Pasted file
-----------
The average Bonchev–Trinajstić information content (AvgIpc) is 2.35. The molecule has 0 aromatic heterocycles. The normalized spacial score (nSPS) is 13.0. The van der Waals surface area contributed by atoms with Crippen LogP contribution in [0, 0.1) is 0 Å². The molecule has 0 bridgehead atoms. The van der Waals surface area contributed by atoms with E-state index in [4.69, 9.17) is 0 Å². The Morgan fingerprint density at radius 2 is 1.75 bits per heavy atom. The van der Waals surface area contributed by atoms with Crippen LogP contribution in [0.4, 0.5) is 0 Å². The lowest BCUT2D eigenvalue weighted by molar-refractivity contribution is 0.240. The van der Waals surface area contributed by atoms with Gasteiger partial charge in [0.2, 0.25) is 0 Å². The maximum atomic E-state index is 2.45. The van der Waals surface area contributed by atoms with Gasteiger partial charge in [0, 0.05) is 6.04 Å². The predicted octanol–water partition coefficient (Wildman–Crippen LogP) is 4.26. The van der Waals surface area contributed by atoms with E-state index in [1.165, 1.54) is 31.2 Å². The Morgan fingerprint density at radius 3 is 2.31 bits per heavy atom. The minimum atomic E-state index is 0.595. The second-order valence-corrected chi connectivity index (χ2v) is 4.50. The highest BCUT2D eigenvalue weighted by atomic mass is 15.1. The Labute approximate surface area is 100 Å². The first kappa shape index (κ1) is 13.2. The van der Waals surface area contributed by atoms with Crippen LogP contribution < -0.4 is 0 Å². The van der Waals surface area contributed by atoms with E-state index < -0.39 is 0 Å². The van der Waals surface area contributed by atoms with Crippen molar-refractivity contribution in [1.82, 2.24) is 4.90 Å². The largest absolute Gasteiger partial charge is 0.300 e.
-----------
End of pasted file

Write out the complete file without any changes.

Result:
The average Bonchev–Trinajstić information content (AvgIpc) is 2.35. The molecule has 0 aromatic heterocycles. The normalized spacial score (nSPS) is 13.0. The van der Waals surface area contributed by atoms with Crippen LogP contribution in [0, 0.1) is 0 Å². The molecule has 0 bridgehead atoms. The van der Waals surface area contributed by atoms with E-state index in [4.69, 9.17) is 0 Å². The Morgan fingerprint density at radius 2 is 1.75 bits per heavy atom. The van der Waals surface area contributed by atoms with Crippen LogP contribution in [0.4, 0.5) is 0 Å². The lowest BCUT2D eigenvalue weighted by molar-refractivity contribution is 0.240. The van der Waals surface area contributed by atoms with Gasteiger partial charge in [0.2, 0.25) is 0 Å². The maximum atomic E-state index is 2.45. The van der Waals surface area contributed by atoms with Gasteiger partial charge in [0, 0.05) is 6.04 Å². The predicted octanol–water partition coefficient (Wildman–Crippen LogP) is 4.26. The van der Waals surface area contributed by atoms with E-state index in [1.165, 1.54) is 31.2 Å². The Morgan fingerprint density at radius 3 is 2.31 bits per heavy atom. The minimum atomic E-state index is 0.595. The second-order valence-corrected chi connectivity index (χ2v) is 4.50. The highest BCUT2D eigenvalue weighted by atomic mass is 15.1. The Labute approximate surface area is 100 Å². The first kappa shape index (κ1) is 13.2. The van der Waals surface area contributed by atoms with Crippen LogP contribution < -0.4 is 0 Å². The van der Waals surface area contributed by atoms with E-state index < -0.39 is 0 Å². The van der Waals surface area contributed by atoms with Crippen molar-refractivity contribution in [1.82, 2.24) is 4.90 Å². The largest absolute Gasteiger partial charge is 0.300 e.